Fifty percent of adult males in the United States and other countries may carry the human papillomavirus, or HPV, according to the University of Utah. HPV is a sexually transmitted virus known to cause cancer of the cervix, penis, vagina, oral cavity, anal canal, vulva, head and neck. An HPV prevention vaccine, for both men and women, is available through your primary care physician or local health department. However, if you are already infected with HPV you may benefit by consuming nutrient-rich foods that aid in preventing or slowing the progression of cancer cells.
Cruciferous vegetables contain sulfur compounds called glucosinolates. The breakdown of glucosinolates produces a compound known as Indole-3-carbinol, or I3C. I3C stops the progression of certain types of cancers. According to Linus Pauling Institute, preliminary research for HPV suggests a significant number of women taking 200 to 400 milligrams of I3C per day over the course of 12 weeks completely regressed the progression of precancerous cervical lesions. Results were similar when women consumed I3C for lesions on the vulva, a common complication of HPV. Good sources of IC3 include garden cress, mustard greens, horseradish, kale, watercress, turnips, cabbage, broccoli and cauliflower.
Cervical dysplasia is a grouping of abnormal cells in your cervix and a common symptom of HPV. Cervical dysplasia is a precursor to cervical cancer. According to University of Maryland Medical Center, females infected with HPV and deficient in folate, or vitamin B-9, possess an increased risk of developing cervical dysplasia. If you have symptoms of cervical dysplasia, folate may slow the progression from cervical dysplasia to cancer. However, consuming extra folate does not reverse the symptoms of cervical dysplasia. Good sources of folate include fortified breakfast cereal, whole wheat products, liver, eggs, legumes, asparagus, oranges, cantaloupe, strawberries and sunflower seeds.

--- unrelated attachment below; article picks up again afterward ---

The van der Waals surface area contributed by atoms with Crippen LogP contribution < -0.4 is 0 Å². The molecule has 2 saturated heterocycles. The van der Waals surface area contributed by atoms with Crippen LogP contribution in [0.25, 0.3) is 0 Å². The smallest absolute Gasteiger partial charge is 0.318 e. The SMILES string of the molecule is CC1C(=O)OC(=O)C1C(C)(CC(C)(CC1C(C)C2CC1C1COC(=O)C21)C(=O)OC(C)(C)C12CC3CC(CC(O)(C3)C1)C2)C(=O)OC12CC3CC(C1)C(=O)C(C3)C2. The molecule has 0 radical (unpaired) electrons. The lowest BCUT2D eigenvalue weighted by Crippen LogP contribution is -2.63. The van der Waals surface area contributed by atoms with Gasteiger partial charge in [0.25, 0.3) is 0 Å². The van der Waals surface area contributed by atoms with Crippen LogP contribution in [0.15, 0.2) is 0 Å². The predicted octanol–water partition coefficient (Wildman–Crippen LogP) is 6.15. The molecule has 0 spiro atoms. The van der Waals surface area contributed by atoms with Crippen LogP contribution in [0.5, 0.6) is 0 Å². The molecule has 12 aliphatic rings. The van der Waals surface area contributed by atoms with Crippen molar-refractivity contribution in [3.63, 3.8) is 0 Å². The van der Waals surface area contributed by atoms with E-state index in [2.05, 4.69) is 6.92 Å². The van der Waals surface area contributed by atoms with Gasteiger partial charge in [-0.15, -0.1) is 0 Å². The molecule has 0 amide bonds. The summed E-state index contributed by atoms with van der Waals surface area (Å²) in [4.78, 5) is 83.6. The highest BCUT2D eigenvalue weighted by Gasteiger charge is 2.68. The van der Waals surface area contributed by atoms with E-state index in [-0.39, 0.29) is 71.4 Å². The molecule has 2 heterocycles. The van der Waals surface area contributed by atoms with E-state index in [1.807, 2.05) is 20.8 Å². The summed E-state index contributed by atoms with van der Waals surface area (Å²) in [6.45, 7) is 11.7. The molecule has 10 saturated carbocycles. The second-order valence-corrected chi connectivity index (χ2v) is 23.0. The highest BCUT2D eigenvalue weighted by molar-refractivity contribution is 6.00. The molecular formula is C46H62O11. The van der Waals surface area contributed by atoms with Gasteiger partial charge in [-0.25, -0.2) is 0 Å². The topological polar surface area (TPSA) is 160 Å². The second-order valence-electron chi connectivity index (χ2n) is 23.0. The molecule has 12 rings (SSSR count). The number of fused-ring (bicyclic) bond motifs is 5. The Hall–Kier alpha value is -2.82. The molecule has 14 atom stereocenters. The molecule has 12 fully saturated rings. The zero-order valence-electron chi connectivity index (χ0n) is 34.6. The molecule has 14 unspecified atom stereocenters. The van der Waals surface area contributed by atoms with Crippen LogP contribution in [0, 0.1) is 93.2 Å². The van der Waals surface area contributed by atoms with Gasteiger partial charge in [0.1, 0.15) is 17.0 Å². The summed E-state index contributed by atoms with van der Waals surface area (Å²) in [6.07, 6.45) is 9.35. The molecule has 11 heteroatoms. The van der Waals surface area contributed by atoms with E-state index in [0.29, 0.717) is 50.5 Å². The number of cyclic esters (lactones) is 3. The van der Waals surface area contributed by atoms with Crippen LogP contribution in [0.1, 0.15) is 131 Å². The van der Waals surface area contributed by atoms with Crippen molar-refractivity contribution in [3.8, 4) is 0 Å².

Beta-carotene provides the pigment in plants and converts to retinol, a form of vitamin A, when it is consumed. Similar to folate, beta-carotene deficiencies may increase an HPV-infected female's risk of developing cervical dysplasia and cancer. Additionally, according to a 2010 study published in “Cancer Research,” females with high levels of beta-carotene were 43 to 50 percent less likely to acquire any HPV-related infections than females with low levels of beta-carotene. Good sources of beta-carotene include pumpkin, sweet potatoes, carrots, cantaloupe, squash, broccoli, lettuce and tomatoes.
Warts are caused by different strains of HPV. Warts can spread from one part of your body to another. To prevent or reduce symptoms of warts, the University of Maryland Medical Center recommends eating foods rich in antioxidants. Antioxidants fight free radicals, cancer-causing agents in your body. Foods rich in antioxidants include blueberries, tomatoes, strawberries, cherries, zucchini, squash, green tea and bell pepper.
- Linus Pauling Institute at Oregon State University: Indole-3-Carbinol
- University of Maryland Medical Center: Warts
- University of Maryland Medical Center: Cervical Dysplasia
- New York University Langone Medical Center: Cervical Dysplasia
- University of Utah: Half of U.S. Men Infected with HPV, Study Reveals
- Cancer Research: Plasma Micronutrients and the Acquisition and Clearance of Anal Human Papillomavirus Infection: The Hawaii HPV Cohort Study